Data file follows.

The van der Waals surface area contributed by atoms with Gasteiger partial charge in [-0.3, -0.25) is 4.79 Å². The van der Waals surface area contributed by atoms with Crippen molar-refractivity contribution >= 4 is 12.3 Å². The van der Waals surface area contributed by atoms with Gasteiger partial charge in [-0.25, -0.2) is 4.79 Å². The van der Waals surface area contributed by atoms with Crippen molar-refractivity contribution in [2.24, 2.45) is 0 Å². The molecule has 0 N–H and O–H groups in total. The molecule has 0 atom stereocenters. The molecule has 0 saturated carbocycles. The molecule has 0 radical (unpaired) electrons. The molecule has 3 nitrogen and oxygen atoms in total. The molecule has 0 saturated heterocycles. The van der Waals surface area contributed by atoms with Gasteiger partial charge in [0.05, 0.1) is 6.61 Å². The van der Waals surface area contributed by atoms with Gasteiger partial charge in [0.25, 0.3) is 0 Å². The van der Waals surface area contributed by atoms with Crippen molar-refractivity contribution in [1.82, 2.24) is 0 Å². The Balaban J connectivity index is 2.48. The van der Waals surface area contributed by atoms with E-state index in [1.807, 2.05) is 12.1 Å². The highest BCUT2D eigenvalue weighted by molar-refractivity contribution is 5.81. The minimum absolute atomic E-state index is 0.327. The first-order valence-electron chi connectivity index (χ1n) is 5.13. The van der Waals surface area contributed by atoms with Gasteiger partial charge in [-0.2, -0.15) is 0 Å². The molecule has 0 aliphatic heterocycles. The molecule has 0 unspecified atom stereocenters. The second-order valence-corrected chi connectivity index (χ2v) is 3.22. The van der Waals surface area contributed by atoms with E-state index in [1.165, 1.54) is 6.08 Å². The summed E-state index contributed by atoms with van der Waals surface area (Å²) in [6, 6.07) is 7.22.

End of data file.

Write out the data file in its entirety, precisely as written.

The van der Waals surface area contributed by atoms with Gasteiger partial charge in [-0.3, -0.25) is 4.79 Å². The van der Waals surface area contributed by atoms with Crippen molar-refractivity contribution >= 4 is 12.3 Å². The van der Waals surface area contributed by atoms with Gasteiger partial charge in [-0.25, -0.2) is 4.79 Å². The van der Waals surface area contributed by atoms with Crippen molar-refractivity contribution in [2.24, 2.45) is 0 Å². The molecule has 0 N–H and O–H groups in total. The molecule has 0 atom stereocenters. The molecule has 0 saturated carbocycles. The molecule has 0 radical (unpaired) electrons. The molecule has 3 nitrogen and oxygen atoms in total. The molecule has 0 saturated heterocycles. The van der Waals surface area contributed by atoms with Gasteiger partial charge in [0.05, 0.1) is 6.61 Å². The van der Waals surface area contributed by atoms with Gasteiger partial charge in [0.25, 0.3) is 0 Å². The van der Waals surface area contributed by atoms with Crippen molar-refractivity contribution in [1.82, 2.24) is 0 Å². The Balaban J connectivity index is 2.48. The van der Waals surface area contributed by atoms with E-state index in [1.807, 2.05) is 12.1 Å². The highest BCUT2D eigenvalue weighted by molar-refractivity contribution is 5.81. The minimum absolute atomic E-state index is 0.327. The first-order valence-electron chi connectivity index (χ1n) is 5.13. The van der Waals surface area contributed by atoms with Gasteiger partial charge in [-0.2, -0.15) is 0 Å². The molecule has 0 aliphatic heterocycles. The molecule has 0 unspecified atom stereocenters. The second-order valence-corrected chi connectivity index (χ2v) is 3.22. The van der Waals surface area contributed by atoms with E-state index in [1.165, 1.54) is 6.08 Å². The summed E-state index contributed by atoms with van der Waals surface area (Å²) in [6, 6.07) is 7.22.